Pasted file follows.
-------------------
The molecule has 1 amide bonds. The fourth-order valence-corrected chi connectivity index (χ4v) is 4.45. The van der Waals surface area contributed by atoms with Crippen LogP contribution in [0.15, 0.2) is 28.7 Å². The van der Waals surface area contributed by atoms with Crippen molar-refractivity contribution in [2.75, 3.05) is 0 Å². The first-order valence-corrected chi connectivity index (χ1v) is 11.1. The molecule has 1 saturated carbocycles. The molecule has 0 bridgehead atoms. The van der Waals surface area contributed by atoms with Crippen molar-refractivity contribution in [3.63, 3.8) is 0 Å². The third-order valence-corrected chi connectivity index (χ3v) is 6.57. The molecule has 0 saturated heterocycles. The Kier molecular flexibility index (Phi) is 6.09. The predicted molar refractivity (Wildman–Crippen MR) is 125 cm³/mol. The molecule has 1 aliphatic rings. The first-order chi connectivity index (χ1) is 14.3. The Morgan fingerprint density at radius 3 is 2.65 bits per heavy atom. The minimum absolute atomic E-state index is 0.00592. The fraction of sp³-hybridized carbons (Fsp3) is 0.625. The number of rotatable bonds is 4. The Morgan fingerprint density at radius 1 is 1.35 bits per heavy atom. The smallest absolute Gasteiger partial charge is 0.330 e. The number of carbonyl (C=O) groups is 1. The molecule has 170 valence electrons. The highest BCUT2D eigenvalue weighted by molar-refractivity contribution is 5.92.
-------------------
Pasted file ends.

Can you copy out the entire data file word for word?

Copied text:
The molecule has 1 amide bonds. The fourth-order valence-corrected chi connectivity index (χ4v) is 4.45. The van der Waals surface area contributed by atoms with Crippen LogP contribution in [0.15, 0.2) is 28.7 Å². The van der Waals surface area contributed by atoms with Crippen molar-refractivity contribution in [2.75, 3.05) is 0 Å². The first-order valence-corrected chi connectivity index (χ1v) is 11.1. The molecule has 1 saturated carbocycles. The molecule has 0 bridgehead atoms. The van der Waals surface area contributed by atoms with Crippen molar-refractivity contribution in [3.63, 3.8) is 0 Å². The third-order valence-corrected chi connectivity index (χ3v) is 6.57. The molecule has 0 saturated heterocycles. The Kier molecular flexibility index (Phi) is 6.09. The predicted molar refractivity (Wildman–Crippen MR) is 125 cm³/mol. The molecule has 1 aliphatic rings. The first-order chi connectivity index (χ1) is 14.3. The Morgan fingerprint density at radius 3 is 2.65 bits per heavy atom. The minimum absolute atomic E-state index is 0.00592. The fraction of sp³-hybridized carbons (Fsp3) is 0.625. The number of rotatable bonds is 4. The Morgan fingerprint density at radius 1 is 1.35 bits per heavy atom. The smallest absolute Gasteiger partial charge is 0.330 e. The number of carbonyl (C=O) groups is 1. The molecule has 170 valence electrons. The highest BCUT2D eigenvalue weighted by molar-refractivity contribution is 5.92.